I reckon spring to be arriving when a profusion of small yellow buttons bespeckles the naked twigs of Cornus mas. This is not to say that winter has packed its bag the monster can return without much notice and smack us in the face at any time up to and, sometimes beyond, Easter. But the Cornus is bespeckled. The sap is rising. Spring is on its way.

Cornus mas, the cornelian cherry (so named for its edible small red fruits), has two seasons. Because it lies pretty well unnoticed after its generously long flowering season, I wouldn’t give it a prime position in the garden, but it peaks again in October, when its foliage adopts fiery hues. I grow several in the arboretum, where they have no need to call attention to themselves. There are half a dozen variants, including the slow-growing Aureoelegantissima, which needs some shade to save its leaves from scorching, and Variegata, a good form (if you like variegation) with white-margined leaves. None grows beyond the convenient dimensions of a small tree.

A friend has triggered a new passion, by making a present of some lofty bamboos. I’ve long flirted with these plants, made distant and sometimes near passes at them, but not until a week or so ago did I go so far as to ‘bring one back to my place’. I think I’m on the brink of a passionate and, most likely, costly, affair. Marion, a plantaholic whose acquisitiveness is curbed only by the boundaries of her small town garden, rang to say that her ‘boos’ were wandering, marching into the lawn, and did I want the ones she was digging up. She hadn’t cut the culms or canes which were 10ft high or more, topped with graceful, almost glaucous, foliage. I, too, was reluctant to use the secateurs, so after teasing them apart, I planted individual stems, making sure they were well staked to prevent wind-rock as they make new roots. Equally, I could have cut the culms to ground level and let them start afresh from dormant sub-terranean shoots.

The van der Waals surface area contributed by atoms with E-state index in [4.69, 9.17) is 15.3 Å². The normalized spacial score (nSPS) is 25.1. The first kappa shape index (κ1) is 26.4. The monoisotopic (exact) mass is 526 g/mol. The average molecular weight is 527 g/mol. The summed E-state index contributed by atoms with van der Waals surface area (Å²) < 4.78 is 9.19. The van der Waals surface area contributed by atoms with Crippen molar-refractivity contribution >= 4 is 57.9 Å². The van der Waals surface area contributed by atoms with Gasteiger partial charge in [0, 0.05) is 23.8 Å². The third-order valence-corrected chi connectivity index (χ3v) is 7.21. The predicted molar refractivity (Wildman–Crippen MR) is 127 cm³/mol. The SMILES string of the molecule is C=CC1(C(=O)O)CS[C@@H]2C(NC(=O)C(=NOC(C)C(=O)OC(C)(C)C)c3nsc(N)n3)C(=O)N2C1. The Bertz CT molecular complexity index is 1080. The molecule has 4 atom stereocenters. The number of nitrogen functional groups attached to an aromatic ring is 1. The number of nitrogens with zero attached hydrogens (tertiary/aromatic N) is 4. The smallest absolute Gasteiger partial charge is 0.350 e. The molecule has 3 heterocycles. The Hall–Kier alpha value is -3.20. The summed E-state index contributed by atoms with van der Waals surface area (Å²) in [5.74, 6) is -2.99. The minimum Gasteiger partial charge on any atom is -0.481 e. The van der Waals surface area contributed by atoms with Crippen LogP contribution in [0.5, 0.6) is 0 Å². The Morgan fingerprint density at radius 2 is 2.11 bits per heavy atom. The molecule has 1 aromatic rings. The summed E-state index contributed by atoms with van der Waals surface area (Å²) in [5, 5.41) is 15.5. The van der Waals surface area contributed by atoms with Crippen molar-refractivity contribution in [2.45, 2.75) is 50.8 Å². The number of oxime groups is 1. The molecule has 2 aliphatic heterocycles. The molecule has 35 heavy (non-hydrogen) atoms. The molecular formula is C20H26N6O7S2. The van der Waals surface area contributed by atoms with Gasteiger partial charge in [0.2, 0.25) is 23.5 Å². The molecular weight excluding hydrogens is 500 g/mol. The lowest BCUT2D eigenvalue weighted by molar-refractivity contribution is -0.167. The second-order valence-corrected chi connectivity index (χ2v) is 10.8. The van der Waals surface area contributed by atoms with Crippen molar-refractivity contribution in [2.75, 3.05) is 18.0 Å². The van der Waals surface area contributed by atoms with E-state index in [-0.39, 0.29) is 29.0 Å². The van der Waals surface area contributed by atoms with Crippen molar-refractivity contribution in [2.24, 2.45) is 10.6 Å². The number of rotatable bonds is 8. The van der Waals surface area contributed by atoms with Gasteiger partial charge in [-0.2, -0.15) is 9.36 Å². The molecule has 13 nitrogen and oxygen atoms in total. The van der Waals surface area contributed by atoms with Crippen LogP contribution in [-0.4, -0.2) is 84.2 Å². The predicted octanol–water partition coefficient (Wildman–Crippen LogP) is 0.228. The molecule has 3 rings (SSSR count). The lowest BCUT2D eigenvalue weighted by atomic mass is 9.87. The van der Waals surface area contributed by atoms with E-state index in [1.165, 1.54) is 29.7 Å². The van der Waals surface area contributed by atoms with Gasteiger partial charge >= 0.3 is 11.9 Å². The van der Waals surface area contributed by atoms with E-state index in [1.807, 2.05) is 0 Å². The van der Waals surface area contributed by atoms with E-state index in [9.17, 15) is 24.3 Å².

I take my generous gift to be Phyllostachys aurea (a member of ‘the most important genus for gardens’, says Paul Whittaker of PW Plants at Kenninghall in Norfolk in his book, Hardy Bamboos: Taming the Dragon, from Timber Press). When grown in an open and sunny position, its green juvenile culms eventually turn an amber gold. It will be interesting to see if I can accommodate bamboos in the arboretum without giving it too much of a jungle, or alien, appearance.

It was a good time to move the bamboos. Similarly, there is now little time left to re-site any shrubs or young trees. There are two important things to remember: water the transplants well (even if it rains ceaselessly), and stake anything that looks as if it might move in the wind. Roots cannot develop or take hold if they’re dry or being tugged to and fro from above.

Seed catalogues are also much on my mind. What veg to grow this year; what flowers to satisfy my capricious and sometimes all too often fickle mind? For those of us unhappy with the tonnage of paper coming through the letter box, the internet is the answer. All the major and, indeed, many of the minor seed suppliers have a website, and by typing something as vague as ‘seed merchants’ into a search engine, you will be directed to countless online seedsmen.In the kitchen garden, I adhere to two principles: grow that which is best eaten when freshly harvested (salads and herbs, especially); and grow that which cannot be found in our local town’s only green-grocers.

From Thompson & Morgan’s 60 varieties of tomato, I have chosen Black Cherry and Gold Nugget, which ought to provide an abundance of ripe fruits throughout the summer in my part of the world. However, be warned, the descriptions are mouth watering, so it might be wise to decide exactly how many kinds you want before scrolling through the selection. Otherwise, you’ll be in the chutney business up to Christmas and may never want to look a tomato in the face again.